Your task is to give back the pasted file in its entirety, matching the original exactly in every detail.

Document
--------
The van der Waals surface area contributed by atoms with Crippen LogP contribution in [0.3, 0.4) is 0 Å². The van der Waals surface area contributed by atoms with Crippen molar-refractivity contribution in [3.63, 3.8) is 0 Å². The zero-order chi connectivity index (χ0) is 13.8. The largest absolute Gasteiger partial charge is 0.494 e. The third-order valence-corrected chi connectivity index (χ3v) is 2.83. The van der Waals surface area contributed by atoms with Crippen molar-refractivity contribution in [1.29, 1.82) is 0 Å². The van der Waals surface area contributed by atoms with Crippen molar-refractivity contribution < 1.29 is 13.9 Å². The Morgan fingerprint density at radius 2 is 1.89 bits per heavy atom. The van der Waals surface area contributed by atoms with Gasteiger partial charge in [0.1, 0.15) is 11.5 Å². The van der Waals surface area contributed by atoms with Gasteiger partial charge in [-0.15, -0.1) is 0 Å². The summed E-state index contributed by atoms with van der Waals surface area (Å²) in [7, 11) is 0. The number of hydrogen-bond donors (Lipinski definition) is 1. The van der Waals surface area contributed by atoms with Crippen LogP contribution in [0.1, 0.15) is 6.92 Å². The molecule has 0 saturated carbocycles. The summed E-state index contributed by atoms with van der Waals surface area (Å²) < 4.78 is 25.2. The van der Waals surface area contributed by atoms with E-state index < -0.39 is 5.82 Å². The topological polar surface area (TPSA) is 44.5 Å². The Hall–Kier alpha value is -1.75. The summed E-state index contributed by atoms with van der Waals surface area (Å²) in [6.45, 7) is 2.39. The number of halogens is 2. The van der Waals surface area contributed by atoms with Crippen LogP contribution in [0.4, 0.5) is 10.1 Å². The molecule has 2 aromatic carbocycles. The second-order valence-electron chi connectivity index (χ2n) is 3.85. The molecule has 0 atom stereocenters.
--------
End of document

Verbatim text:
The van der Waals surface area contributed by atoms with Crippen LogP contribution in [0.3, 0.4) is 0 Å². The van der Waals surface area contributed by atoms with Crippen molar-refractivity contribution in [3.63, 3.8) is 0 Å². The zero-order chi connectivity index (χ0) is 13.8. The largest absolute Gasteiger partial charge is 0.494 e. The third-order valence-corrected chi connectivity index (χ3v) is 2.83. The van der Waals surface area contributed by atoms with Crippen molar-refractivity contribution in [1.29, 1.82) is 0 Å². The van der Waals surface area contributed by atoms with Crippen molar-refractivity contribution < 1.29 is 13.9 Å². The Morgan fingerprint density at radius 2 is 1.89 bits per heavy atom. The van der Waals surface area contributed by atoms with Gasteiger partial charge in [0.1, 0.15) is 11.5 Å². The van der Waals surface area contributed by atoms with Gasteiger partial charge in [-0.15, -0.1) is 0 Å². The summed E-state index contributed by atoms with van der Waals surface area (Å²) in [7, 11) is 0. The number of hydrogen-bond donors (Lipinski definition) is 1. The van der Waals surface area contributed by atoms with Crippen LogP contribution in [0.1, 0.15) is 6.92 Å². The molecule has 0 saturated carbocycles. The summed E-state index contributed by atoms with van der Waals surface area (Å²) < 4.78 is 25.2. The van der Waals surface area contributed by atoms with E-state index < -0.39 is 5.82 Å². The topological polar surface area (TPSA) is 44.5 Å². The Hall–Kier alpha value is -1.75. The summed E-state index contributed by atoms with van der Waals surface area (Å²) in [6.45, 7) is 2.39. The number of halogens is 2. The van der Waals surface area contributed by atoms with Crippen LogP contribution in [0.4, 0.5) is 10.1 Å². The molecule has 2 aromatic carbocycles. The second-order valence-electron chi connectivity index (χ2n) is 3.85. The molecule has 0 atom stereocenters.